One of the most active transit routes for illegal forest products in East Africa is the Kenya-Tanzania border.
A recent study by the Tanzania Natural Resource Forum (TNRF) and the East African Wildlife Society (EAWLS) identified the Holili-Taveta and Horohoro-Lunga border points as the main transit routes for the products.
The Horohoro-Lunga border was found to be the main entry point for timber, charcoal and wood for carvings, while Holili-Taveta border point was used to smuggle poles.
“Some of the trade is illegal as it is either not accounted for, or crosses borders by unregulated and unofficial routes,” says the study titled “The Trade in Forest Products between Kenya and Tanzania.”
Kenya’s Environment Cabinet Secretary, Prof Judi Wakhungu, conceded East African countries are facing a major challenge in fighting complex environmental crimes, but added that the member states will do their utmost best to tackle the menace.
“Illegal trade in flora and fauna is a major challenge in the region given its sophistication, but we believe through cooperation among member states we will succeed in protecting our resources,” added Prof Wakhungu.
The study found that illegal traders falsify documents, undervalue their products or use unofficial routes to evade inspection and taxation both in Kenya and Tanzania.
Information gathered from the Kenya Plant Health Inspectorate Service (Kephis) indicated that sandalwood and other valuable wood products from Kenya (especially those falling under presidential decree) are sometimes transported in oil tankers to Tanzania.
However, conservationists concede that it is difficult to monitor the trade in the region as the harvesting of the tree is banned in Kenya but a sandalwood factory is licensed to operate in Tanzania.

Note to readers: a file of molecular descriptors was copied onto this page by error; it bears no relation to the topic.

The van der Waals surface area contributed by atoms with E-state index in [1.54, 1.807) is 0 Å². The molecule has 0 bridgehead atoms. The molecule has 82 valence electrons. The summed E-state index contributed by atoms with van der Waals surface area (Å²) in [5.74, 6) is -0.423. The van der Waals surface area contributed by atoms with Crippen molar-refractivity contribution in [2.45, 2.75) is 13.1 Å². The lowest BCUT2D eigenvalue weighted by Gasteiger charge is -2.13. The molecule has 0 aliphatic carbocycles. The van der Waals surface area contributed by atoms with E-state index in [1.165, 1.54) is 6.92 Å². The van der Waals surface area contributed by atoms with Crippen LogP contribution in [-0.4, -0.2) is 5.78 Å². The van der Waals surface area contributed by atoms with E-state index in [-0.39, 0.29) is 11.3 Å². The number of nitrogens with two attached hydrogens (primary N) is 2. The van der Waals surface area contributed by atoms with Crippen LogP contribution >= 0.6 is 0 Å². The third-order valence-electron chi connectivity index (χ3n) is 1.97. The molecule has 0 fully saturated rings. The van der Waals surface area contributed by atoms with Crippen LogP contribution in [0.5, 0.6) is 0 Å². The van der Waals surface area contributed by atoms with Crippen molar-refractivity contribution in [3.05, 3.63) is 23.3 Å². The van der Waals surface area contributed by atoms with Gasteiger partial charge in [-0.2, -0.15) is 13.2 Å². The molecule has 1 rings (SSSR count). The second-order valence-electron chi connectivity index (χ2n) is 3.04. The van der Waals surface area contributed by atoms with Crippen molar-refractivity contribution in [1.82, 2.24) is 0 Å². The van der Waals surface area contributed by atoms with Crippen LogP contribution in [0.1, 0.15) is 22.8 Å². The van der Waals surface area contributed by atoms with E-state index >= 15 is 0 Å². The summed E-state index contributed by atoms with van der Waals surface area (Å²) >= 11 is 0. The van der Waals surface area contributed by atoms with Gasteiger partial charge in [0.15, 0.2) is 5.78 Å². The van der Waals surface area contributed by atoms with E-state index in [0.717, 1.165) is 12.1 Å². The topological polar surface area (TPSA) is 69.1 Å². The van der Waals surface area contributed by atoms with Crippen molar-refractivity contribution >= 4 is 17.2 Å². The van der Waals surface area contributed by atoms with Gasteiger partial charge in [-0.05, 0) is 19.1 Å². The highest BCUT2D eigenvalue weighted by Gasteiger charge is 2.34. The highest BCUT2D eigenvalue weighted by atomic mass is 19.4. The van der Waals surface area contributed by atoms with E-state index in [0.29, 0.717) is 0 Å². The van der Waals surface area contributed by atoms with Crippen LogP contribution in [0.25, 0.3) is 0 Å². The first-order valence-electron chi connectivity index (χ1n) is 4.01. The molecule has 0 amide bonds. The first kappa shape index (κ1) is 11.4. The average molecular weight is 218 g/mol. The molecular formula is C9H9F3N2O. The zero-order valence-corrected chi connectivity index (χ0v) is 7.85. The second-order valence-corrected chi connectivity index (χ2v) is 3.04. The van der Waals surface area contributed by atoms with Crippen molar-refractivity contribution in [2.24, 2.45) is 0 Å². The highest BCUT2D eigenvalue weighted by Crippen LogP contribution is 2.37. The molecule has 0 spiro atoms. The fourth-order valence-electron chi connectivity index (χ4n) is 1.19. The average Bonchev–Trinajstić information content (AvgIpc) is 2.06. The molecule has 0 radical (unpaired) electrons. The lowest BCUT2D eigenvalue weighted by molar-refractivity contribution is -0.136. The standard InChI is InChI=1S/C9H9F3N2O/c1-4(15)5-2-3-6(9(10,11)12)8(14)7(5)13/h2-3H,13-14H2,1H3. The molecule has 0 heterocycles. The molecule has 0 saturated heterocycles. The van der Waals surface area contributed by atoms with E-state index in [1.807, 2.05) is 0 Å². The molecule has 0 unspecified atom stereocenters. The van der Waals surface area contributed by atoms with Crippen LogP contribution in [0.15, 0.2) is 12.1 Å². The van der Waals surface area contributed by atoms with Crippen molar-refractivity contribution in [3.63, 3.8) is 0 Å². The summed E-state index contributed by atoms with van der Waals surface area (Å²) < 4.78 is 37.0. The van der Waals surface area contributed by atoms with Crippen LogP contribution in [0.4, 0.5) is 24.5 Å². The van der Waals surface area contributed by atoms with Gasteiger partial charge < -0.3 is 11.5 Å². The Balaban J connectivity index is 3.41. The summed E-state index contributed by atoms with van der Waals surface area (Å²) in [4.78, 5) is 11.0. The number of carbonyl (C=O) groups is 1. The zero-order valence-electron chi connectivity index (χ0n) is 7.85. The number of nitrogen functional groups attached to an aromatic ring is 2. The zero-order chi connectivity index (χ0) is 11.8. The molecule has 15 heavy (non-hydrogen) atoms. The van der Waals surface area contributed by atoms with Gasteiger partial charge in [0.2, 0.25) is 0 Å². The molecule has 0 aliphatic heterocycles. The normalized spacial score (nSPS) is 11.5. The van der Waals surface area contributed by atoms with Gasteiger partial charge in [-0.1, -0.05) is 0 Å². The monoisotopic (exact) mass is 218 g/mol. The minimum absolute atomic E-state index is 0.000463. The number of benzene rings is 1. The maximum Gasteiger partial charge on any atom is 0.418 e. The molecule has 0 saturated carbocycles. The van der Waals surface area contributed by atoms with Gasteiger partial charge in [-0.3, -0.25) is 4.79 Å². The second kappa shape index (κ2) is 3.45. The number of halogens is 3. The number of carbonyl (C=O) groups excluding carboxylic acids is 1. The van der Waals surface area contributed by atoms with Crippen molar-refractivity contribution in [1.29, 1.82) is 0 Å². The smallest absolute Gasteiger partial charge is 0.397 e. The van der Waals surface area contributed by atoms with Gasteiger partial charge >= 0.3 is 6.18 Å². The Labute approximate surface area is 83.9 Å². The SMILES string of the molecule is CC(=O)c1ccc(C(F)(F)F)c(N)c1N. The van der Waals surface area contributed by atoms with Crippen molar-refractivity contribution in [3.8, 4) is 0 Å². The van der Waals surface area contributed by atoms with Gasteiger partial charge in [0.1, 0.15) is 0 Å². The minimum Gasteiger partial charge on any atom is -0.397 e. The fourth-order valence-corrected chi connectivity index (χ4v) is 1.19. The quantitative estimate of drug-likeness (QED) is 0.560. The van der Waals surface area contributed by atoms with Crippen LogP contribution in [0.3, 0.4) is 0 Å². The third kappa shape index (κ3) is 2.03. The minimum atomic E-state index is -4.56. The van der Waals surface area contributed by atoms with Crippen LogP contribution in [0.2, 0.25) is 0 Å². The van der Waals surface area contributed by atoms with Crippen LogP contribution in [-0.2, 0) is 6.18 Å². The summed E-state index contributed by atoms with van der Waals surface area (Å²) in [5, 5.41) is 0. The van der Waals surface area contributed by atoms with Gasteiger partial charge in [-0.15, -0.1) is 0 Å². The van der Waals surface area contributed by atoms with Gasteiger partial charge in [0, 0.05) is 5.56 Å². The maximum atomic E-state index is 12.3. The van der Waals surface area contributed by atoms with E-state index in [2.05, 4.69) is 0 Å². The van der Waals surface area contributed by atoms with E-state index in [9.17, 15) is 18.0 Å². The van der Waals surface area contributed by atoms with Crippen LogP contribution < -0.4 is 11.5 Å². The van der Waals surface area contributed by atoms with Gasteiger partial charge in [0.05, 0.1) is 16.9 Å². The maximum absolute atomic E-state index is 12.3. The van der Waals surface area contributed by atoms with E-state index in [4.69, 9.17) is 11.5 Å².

The illegal forest products, the study found, were transported on trucks, motorbikes, bicycles, handcarts and donkeys.
To effectively tackle the trade and ensure the region’s forest is protected, Michael Gachanja, the executive director of EAWLS, said East African Community member states need to harmonise their environmental laws.
“Currently our laws are disjointed, each country operating its own set of rules and regulations. This makes the fight against environmental crimes difficult. Harmonisation of laws will also help enforcement efforts,” said Mr Gachanja.
The EAWLS executive director’s sentiments are supported by Unep, which says environmental crimes have remained a threat due to modest enforcement measures and lack or inadequate investigative capacity.
“Prosecution and sentences for environmental crime often reflect petty crimes or minor offences and too often they are limited to low-level impoverished criminals,” said Unep in its Environmental Crimes Crisis Report.
In some places the trade has thrived because of lack of personnel to effectively police protected areas. In many African countries, for example, there are still very few rangers on the ground, who are paid poorly and work under harsh conditions.
According to Unep, over 1,000 rangers are killed annually in service in Africa, Latin America and Asia, while on duty protecting some of the world’s priceless natural resources.
Increasing the presence of frontline rangers and improving their welfare will not only check the increase in environmental crimes, but also reduce the negative impacts on tourism and the welfare of the local population.
“An effective response to environmental crime must therefore include both good governance and enforcement efforts, both in the short and long-term,” adds Unep.